Britain has officially begun the process of exiting the European Union (EU), ushering in a new period of upheaval and uncertainty throughout Europe that carries potentially huge ramifications for the music business.
On Wednesday 29 March, Britain’s EU ambassador handed a letter from Prime Minister Theresa May to the European Council’s president Donald Tusk that formally triggers Article 50 of the Lisbon Treaty – a piece of legislation that gives the U.K. two years to negotiate its exit from the EU, unless all parties agree to extend the deadline.
Speaking to MPs in the House of Commons, the Prime Minister called it a “historic moment from which there can be no turning back.” In a press conference in Brussels, a solemn Tusk said there was “no reason to pretend that this was a happy day” and added that “we already miss you.”
The triggering of Article 50 follows last summer’s tightly fought referendum, which saw 52 percent of the U.K. population vote to leave the EU – or Brexit as it was more commonly known – makes Britain the first and only country to leave the European Union since its formation in 1993. The vote also led to the resignation of Prime Minister David Cameron and sent the value of the pound into a free fall.
What happens now that Article 50 has been triggered is unprecedented, with tough negotiations set to take place over immigration, border access and trade relations, including a comparable equivalent to the single market, which allows the free movement of goods and people around the 28 EU member states, including France, Germany, Spain, the Netherlands and Sweden.
“The process is likely to be fraught with uncertainty, in particular for the live music business,” Paul Reed, general manager of the Association of Independent Festivals, tells Billboard. “Some of the key questions are: Will it now become more complicated for musicians and crews to work across borders? What will the impact be on touring musicians, especially emerging artists in terms of visas and other issues? Will the framework for success become generally less stable? How will the currency situation play out in terms of continuing to attract international talent to the U.K.?”
“More questions than answers remain, but we should take comfort in the fact that the U.K. music industry continues to produce superstar acts,” says Reed, noting that the “time to lament Brexit has clearly passed and the countdown has now started. Going forward, it’s vital that the industry is involved in informing Government approaches and forging practical relationships between the sector, the U.K. and the EU.”
Colin Schaverien of London-based Prolifica Management, which represents Two Door Cinema Club, Jamie N Commons and You Me At Six, echoes the concerns of many in the live industry and fears that Brexit will mean “increased border controls, currency fluctuation and/or devaluation alongside other commercial restrictions [that] will impact first and foremost on new bands taking trying to break into Europe.” He tells Billboard that it’s “hard to think of any positives that will come out of us isolating this island any further.”
Other music industry representatives and stakeholders struck a similar note of apprehension in light of today’s historic actions.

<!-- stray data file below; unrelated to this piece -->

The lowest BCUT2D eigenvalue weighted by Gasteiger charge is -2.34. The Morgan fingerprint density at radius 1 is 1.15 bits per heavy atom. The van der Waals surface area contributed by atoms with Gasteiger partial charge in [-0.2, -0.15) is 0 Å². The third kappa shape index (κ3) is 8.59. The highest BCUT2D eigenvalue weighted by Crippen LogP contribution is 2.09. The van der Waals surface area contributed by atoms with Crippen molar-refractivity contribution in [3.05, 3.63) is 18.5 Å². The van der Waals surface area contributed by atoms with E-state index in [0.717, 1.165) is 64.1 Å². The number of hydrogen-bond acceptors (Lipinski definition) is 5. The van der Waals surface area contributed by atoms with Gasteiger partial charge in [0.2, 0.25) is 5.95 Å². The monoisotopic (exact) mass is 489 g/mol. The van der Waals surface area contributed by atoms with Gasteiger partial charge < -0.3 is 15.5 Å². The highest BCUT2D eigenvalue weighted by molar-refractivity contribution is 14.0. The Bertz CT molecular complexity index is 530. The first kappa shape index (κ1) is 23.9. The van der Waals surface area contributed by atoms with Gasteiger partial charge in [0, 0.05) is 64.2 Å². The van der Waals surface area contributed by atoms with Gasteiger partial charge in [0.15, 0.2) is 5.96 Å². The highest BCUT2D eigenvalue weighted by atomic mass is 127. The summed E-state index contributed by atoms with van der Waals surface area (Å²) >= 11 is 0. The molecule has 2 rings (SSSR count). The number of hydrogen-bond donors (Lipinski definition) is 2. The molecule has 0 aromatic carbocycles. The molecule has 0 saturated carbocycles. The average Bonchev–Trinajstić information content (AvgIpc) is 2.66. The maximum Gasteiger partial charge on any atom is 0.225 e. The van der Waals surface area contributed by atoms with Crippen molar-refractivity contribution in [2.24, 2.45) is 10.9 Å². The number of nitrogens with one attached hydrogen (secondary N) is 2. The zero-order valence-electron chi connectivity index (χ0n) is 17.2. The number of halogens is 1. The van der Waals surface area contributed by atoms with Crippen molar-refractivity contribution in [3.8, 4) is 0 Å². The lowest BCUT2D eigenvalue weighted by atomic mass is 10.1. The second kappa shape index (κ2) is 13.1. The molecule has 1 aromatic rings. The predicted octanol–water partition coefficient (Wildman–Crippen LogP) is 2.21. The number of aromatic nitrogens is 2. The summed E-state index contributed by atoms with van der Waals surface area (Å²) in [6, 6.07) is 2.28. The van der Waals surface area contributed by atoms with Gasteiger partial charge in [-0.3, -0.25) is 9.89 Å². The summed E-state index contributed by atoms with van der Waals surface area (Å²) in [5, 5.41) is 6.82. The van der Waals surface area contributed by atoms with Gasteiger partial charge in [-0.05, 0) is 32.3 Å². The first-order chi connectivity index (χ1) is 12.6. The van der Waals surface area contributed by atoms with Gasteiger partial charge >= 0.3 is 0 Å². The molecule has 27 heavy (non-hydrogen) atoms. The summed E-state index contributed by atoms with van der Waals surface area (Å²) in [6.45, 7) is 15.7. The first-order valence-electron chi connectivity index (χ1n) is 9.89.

“Navigating towards our EU exit in April 2019 will be hard and the government must use its strongest hand to steer,” warned UK Music chief executive Jo Dipple in a statement that highlighted the record-breaking global success of home grown artists like Ed Sheeran and Adele and urged Ministers “to listen to the creative sector when it talks of the opportunities and challenges ahead.”
“Leaving the EU can’t make our music any less good. It might, though, make the framework for its success a lot stronger,” said Dipple, citing the importance of strengthening copyright laws and ensuring ease of movement for musicians and crews when touring Europe. “Getting the post EU-framework right for music means more jobs, more young people in apprenticeships, bigger export strength, more diplomatic power and more tax revenue flowing in from every city, nation and region. Getting it wrong probably means a return to punk rock,” she surmised.
Gadi Oron, CEO of CISAC, the International Confederation of Societies of Authors and Composers, also spoke of the “giant role” that U.K. authors and songwriters have long had on the world stage and said, “despite all the uncertainties brought by Brexit, they are going to remain well protected by a strong global network of music collection bodies with reciprocal deals ensuring their royalties will get paid across national borders.”
“What is more concerning is the uncertainty Brexit might bring to the copyright landscape, and in particular how it may affect the balance of arguments in the crucial Transfer of Value discussions that are now going on in Europe,” Oron tells Billboard, noting that songwriters, authors and composers will need to “step up their efforts to make sure copyright stays top of the agenda.”
“The triggering of Article 50 today is an important moment for the U.K.” reads a joint statement from Sir John Sorrell and John Kampfner, respective chair and chief executive of the Creative Industries Federation.
“When we consulted Federation members in the run up to the EU referendum, 96 per cent were in favour of remaining. But the task for us now is to ensure our brilliant sector can continue to shine,” continues the statement, saying that it will work with government to help secure the status of EU citizens in the U.K. and devise an “immigration blueprint for ensuring access to talent from around the world.”